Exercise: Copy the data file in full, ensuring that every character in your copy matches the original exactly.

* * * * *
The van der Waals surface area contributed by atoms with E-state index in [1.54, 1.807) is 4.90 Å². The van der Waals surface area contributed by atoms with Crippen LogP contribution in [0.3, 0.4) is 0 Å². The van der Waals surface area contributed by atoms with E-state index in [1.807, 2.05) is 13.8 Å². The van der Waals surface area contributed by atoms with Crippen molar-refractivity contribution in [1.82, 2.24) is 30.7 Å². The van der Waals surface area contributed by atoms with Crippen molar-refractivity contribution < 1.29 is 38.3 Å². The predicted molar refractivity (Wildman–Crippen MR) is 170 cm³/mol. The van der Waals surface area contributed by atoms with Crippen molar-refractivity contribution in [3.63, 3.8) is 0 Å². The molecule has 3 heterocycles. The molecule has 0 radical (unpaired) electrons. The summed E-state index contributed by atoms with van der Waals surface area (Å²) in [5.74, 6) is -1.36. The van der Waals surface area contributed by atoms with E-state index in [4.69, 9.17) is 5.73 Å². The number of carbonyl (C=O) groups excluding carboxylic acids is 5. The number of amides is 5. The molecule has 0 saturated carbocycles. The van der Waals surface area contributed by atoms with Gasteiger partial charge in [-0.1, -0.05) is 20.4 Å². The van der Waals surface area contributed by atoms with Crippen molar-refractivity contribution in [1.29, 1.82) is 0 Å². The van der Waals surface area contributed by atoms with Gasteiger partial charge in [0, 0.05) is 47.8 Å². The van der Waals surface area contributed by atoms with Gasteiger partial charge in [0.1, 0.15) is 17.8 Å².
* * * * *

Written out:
The van der Waals surface area contributed by atoms with E-state index in [1.54, 1.807) is 4.90 Å². The van der Waals surface area contributed by atoms with Crippen LogP contribution in [0.3, 0.4) is 0 Å². The van der Waals surface area contributed by atoms with E-state index in [1.807, 2.05) is 13.8 Å². The van der Waals surface area contributed by atoms with Crippen molar-refractivity contribution in [1.82, 2.24) is 30.7 Å². The van der Waals surface area contributed by atoms with Crippen molar-refractivity contribution < 1.29 is 38.3 Å². The predicted molar refractivity (Wildman–Crippen MR) is 170 cm³/mol. The van der Waals surface area contributed by atoms with Crippen molar-refractivity contribution in [3.63, 3.8) is 0 Å². The molecule has 3 heterocycles. The molecule has 0 radical (unpaired) electrons. The summed E-state index contributed by atoms with van der Waals surface area (Å²) in [5.74, 6) is -1.36. The van der Waals surface area contributed by atoms with E-state index in [4.69, 9.17) is 5.73 Å². The number of carbonyl (C=O) groups excluding carboxylic acids is 5. The number of amides is 5. The molecule has 0 saturated carbocycles. The van der Waals surface area contributed by atoms with Gasteiger partial charge in [-0.1, -0.05) is 20.4 Å². The van der Waals surface area contributed by atoms with Crippen molar-refractivity contribution in [1.29, 1.82) is 0 Å². The van der Waals surface area contributed by atoms with Gasteiger partial charge in [0, 0.05) is 47.8 Å². The van der Waals surface area contributed by atoms with Gasteiger partial charge in [0.1, 0.15) is 17.8 Å².